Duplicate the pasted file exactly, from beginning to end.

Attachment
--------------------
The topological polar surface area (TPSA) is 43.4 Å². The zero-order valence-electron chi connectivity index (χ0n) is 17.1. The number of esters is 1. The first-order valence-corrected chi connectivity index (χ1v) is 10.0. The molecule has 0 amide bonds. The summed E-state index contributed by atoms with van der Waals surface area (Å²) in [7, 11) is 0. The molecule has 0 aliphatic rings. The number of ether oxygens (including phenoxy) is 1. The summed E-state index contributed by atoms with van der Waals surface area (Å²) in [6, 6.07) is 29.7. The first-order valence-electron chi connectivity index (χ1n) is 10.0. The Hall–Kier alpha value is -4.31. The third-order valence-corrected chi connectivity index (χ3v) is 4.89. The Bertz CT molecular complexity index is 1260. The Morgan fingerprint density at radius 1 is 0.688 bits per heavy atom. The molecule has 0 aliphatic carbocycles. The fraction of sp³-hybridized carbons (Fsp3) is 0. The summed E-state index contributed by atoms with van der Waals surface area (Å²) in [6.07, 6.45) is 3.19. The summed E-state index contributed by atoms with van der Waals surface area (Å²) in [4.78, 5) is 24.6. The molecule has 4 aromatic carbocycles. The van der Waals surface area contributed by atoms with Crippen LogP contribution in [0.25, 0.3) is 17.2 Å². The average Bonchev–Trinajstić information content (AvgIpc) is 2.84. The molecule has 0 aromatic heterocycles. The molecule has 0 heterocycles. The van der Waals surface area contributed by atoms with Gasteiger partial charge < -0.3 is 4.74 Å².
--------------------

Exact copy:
The topological polar surface area (TPSA) is 43.4 Å². The zero-order valence-electron chi connectivity index (χ0n) is 17.1. The number of esters is 1. The first-order valence-corrected chi connectivity index (χ1v) is 10.0. The molecule has 0 amide bonds. The summed E-state index contributed by atoms with van der Waals surface area (Å²) in [7, 11) is 0. The molecule has 0 aliphatic rings. The number of ether oxygens (including phenoxy) is 1. The summed E-state index contributed by atoms with van der Waals surface area (Å²) in [6, 6.07) is 29.7. The first-order valence-electron chi connectivity index (χ1n) is 10.0. The Hall–Kier alpha value is -4.31. The third-order valence-corrected chi connectivity index (χ3v) is 4.89. The Bertz CT molecular complexity index is 1260. The Morgan fingerprint density at radius 1 is 0.688 bits per heavy atom. The molecule has 0 aliphatic carbocycles. The fraction of sp³-hybridized carbons (Fsp3) is 0. The summed E-state index contributed by atoms with van der Waals surface area (Å²) in [6.07, 6.45) is 3.19. The summed E-state index contributed by atoms with van der Waals surface area (Å²) in [4.78, 5) is 24.6. The molecule has 4 aromatic carbocycles. The van der Waals surface area contributed by atoms with Crippen LogP contribution in [0.25, 0.3) is 17.2 Å². The average Bonchev–Trinajstić information content (AvgIpc) is 2.84. The molecule has 0 aromatic heterocycles. The molecule has 0 heterocycles. The van der Waals surface area contributed by atoms with Gasteiger partial charge < -0.3 is 4.74 Å².